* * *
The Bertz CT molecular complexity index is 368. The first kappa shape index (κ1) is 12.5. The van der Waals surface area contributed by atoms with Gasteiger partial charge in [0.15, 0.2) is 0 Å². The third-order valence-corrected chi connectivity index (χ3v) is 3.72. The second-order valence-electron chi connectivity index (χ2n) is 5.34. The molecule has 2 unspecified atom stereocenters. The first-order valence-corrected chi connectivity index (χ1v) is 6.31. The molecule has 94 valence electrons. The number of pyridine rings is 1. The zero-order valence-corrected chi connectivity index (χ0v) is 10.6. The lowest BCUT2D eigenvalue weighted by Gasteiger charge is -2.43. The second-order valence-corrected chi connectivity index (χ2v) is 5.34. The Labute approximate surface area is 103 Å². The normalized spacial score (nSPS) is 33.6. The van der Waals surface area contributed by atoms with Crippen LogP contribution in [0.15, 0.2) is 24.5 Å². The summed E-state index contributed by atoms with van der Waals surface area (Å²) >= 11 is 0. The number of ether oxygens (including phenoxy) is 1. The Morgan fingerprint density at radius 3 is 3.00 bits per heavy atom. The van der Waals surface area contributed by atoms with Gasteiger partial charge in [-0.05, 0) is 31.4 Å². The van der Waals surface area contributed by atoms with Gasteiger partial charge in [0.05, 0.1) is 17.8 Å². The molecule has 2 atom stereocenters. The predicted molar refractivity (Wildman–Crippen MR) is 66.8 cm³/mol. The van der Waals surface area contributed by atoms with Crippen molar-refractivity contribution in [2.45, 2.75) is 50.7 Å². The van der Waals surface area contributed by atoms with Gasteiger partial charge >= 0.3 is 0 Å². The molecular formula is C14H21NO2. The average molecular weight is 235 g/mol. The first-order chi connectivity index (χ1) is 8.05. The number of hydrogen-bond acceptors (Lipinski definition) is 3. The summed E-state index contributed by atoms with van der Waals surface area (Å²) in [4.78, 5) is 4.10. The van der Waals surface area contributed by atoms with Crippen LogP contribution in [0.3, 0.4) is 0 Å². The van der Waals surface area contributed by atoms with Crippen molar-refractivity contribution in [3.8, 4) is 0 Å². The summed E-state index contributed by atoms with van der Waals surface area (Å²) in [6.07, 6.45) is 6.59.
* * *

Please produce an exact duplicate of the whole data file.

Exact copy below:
The Bertz CT molecular complexity index is 368. The first kappa shape index (κ1) is 12.5. The van der Waals surface area contributed by atoms with Gasteiger partial charge in [0.15, 0.2) is 0 Å². The third-order valence-corrected chi connectivity index (χ3v) is 3.72. The second-order valence-electron chi connectivity index (χ2n) is 5.34. The molecule has 2 unspecified atom stereocenters. The first-order valence-corrected chi connectivity index (χ1v) is 6.31. The molecule has 94 valence electrons. The number of pyridine rings is 1. The zero-order valence-corrected chi connectivity index (χ0v) is 10.6. The lowest BCUT2D eigenvalue weighted by Gasteiger charge is -2.43. The second-order valence-corrected chi connectivity index (χ2v) is 5.34. The Labute approximate surface area is 103 Å². The normalized spacial score (nSPS) is 33.6. The van der Waals surface area contributed by atoms with Crippen LogP contribution in [0.15, 0.2) is 24.5 Å². The summed E-state index contributed by atoms with van der Waals surface area (Å²) >= 11 is 0. The number of ether oxygens (including phenoxy) is 1. The Morgan fingerprint density at radius 3 is 3.00 bits per heavy atom. The van der Waals surface area contributed by atoms with Gasteiger partial charge in [-0.05, 0) is 31.4 Å². The van der Waals surface area contributed by atoms with Gasteiger partial charge in [0.05, 0.1) is 17.8 Å². The molecule has 2 atom stereocenters. The predicted molar refractivity (Wildman–Crippen MR) is 66.8 cm³/mol. The van der Waals surface area contributed by atoms with Crippen molar-refractivity contribution in [2.45, 2.75) is 50.7 Å². The van der Waals surface area contributed by atoms with Gasteiger partial charge >= 0.3 is 0 Å². The molecular formula is C14H21NO2. The average molecular weight is 235 g/mol. The first-order chi connectivity index (χ1) is 8.05. The number of hydrogen-bond acceptors (Lipinski definition) is 3. The summed E-state index contributed by atoms with van der Waals surface area (Å²) in [4.78, 5) is 4.10. The van der Waals surface area contributed by atoms with Crippen LogP contribution in [0.3, 0.4) is 0 Å². The van der Waals surface area contributed by atoms with Crippen molar-refractivity contribution in [3.8, 4) is 0 Å². The summed E-state index contributed by atoms with van der Waals surface area (Å²) in [6.07, 6.45) is 6.59.